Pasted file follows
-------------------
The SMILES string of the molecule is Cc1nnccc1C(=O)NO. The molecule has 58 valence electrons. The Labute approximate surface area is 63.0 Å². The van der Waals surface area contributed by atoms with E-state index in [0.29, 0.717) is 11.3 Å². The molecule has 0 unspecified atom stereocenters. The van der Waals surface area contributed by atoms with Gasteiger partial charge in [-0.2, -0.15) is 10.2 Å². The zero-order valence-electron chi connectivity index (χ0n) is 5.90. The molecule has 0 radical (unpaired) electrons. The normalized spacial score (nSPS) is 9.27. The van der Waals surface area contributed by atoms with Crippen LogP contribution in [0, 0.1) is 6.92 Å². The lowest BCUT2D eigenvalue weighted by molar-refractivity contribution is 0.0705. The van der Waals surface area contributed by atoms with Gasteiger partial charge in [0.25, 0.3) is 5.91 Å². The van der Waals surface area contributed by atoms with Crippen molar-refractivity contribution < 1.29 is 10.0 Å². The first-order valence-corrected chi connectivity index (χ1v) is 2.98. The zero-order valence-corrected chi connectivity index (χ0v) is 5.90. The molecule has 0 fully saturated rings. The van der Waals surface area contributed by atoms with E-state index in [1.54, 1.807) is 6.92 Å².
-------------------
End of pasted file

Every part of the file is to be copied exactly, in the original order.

The SMILES string of the molecule is Cc1nnccc1C(=O)NO. The molecule has 58 valence electrons. The Labute approximate surface area is 63.0 Å². The van der Waals surface area contributed by atoms with E-state index in [0.29, 0.717) is 11.3 Å². The molecule has 0 unspecified atom stereocenters. The van der Waals surface area contributed by atoms with Gasteiger partial charge in [-0.2, -0.15) is 10.2 Å². The zero-order valence-electron chi connectivity index (χ0n) is 5.90. The molecule has 0 radical (unpaired) electrons. The normalized spacial score (nSPS) is 9.27. The van der Waals surface area contributed by atoms with Crippen LogP contribution in [0, 0.1) is 6.92 Å². The lowest BCUT2D eigenvalue weighted by molar-refractivity contribution is 0.0705. The van der Waals surface area contributed by atoms with Gasteiger partial charge in [0.25, 0.3) is 5.91 Å². The van der Waals surface area contributed by atoms with Crippen molar-refractivity contribution < 1.29 is 10.0 Å². The first-order valence-corrected chi connectivity index (χ1v) is 2.98. The zero-order valence-corrected chi connectivity index (χ0v) is 5.90. The molecule has 0 fully saturated rings. The van der Waals surface area contributed by atoms with E-state index in [1.54, 1.807) is 6.92 Å².